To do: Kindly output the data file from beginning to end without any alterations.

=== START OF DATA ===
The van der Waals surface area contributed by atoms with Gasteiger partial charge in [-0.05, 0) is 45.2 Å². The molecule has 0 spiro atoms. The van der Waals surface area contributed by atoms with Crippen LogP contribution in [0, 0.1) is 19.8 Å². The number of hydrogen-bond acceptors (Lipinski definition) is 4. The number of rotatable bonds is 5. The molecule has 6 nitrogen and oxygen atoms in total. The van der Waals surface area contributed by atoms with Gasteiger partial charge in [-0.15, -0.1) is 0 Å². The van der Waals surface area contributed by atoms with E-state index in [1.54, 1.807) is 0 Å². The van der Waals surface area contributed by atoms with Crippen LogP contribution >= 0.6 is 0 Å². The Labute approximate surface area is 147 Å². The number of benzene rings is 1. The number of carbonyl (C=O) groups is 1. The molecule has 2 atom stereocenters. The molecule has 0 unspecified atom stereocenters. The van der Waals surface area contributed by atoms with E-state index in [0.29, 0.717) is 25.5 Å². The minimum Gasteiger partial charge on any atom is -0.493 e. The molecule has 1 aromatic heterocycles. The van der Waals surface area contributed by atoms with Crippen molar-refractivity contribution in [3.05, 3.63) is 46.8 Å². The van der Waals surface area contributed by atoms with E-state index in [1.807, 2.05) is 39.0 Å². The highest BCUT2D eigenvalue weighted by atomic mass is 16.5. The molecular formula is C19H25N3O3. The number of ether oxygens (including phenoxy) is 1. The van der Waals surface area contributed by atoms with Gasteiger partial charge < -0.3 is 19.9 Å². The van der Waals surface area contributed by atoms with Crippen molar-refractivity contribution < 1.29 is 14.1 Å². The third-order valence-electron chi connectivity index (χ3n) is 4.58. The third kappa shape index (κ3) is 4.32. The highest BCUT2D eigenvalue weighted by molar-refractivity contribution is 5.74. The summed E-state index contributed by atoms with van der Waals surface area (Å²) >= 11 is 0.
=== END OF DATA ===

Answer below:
The van der Waals surface area contributed by atoms with Gasteiger partial charge in [-0.05, 0) is 45.2 Å². The molecule has 0 spiro atoms. The van der Waals surface area contributed by atoms with Crippen LogP contribution in [0, 0.1) is 19.8 Å². The number of hydrogen-bond acceptors (Lipinski definition) is 4. The number of rotatable bonds is 5. The molecule has 6 nitrogen and oxygen atoms in total. The van der Waals surface area contributed by atoms with Gasteiger partial charge in [-0.15, -0.1) is 0 Å². The van der Waals surface area contributed by atoms with E-state index in [1.54, 1.807) is 0 Å². The van der Waals surface area contributed by atoms with Crippen LogP contribution >= 0.6 is 0 Å². The Labute approximate surface area is 147 Å². The number of benzene rings is 1. The number of carbonyl (C=O) groups is 1. The molecule has 2 atom stereocenters. The molecule has 0 unspecified atom stereocenters. The van der Waals surface area contributed by atoms with E-state index in [0.29, 0.717) is 25.5 Å². The minimum Gasteiger partial charge on any atom is -0.493 e. The molecule has 1 aromatic heterocycles. The van der Waals surface area contributed by atoms with Crippen molar-refractivity contribution in [3.05, 3.63) is 46.8 Å². The van der Waals surface area contributed by atoms with E-state index in [1.807, 2.05) is 39.0 Å². The highest BCUT2D eigenvalue weighted by atomic mass is 16.5. The molecular formula is C19H25N3O3. The number of ether oxygens (including phenoxy) is 1. The van der Waals surface area contributed by atoms with Gasteiger partial charge < -0.3 is 19.9 Å². The van der Waals surface area contributed by atoms with Crippen molar-refractivity contribution < 1.29 is 14.1 Å². The third-order valence-electron chi connectivity index (χ3n) is 4.58. The third kappa shape index (κ3) is 4.32. The highest BCUT2D eigenvalue weighted by molar-refractivity contribution is 5.74. The summed E-state index contributed by atoms with van der Waals surface area (Å²) >= 11 is 0.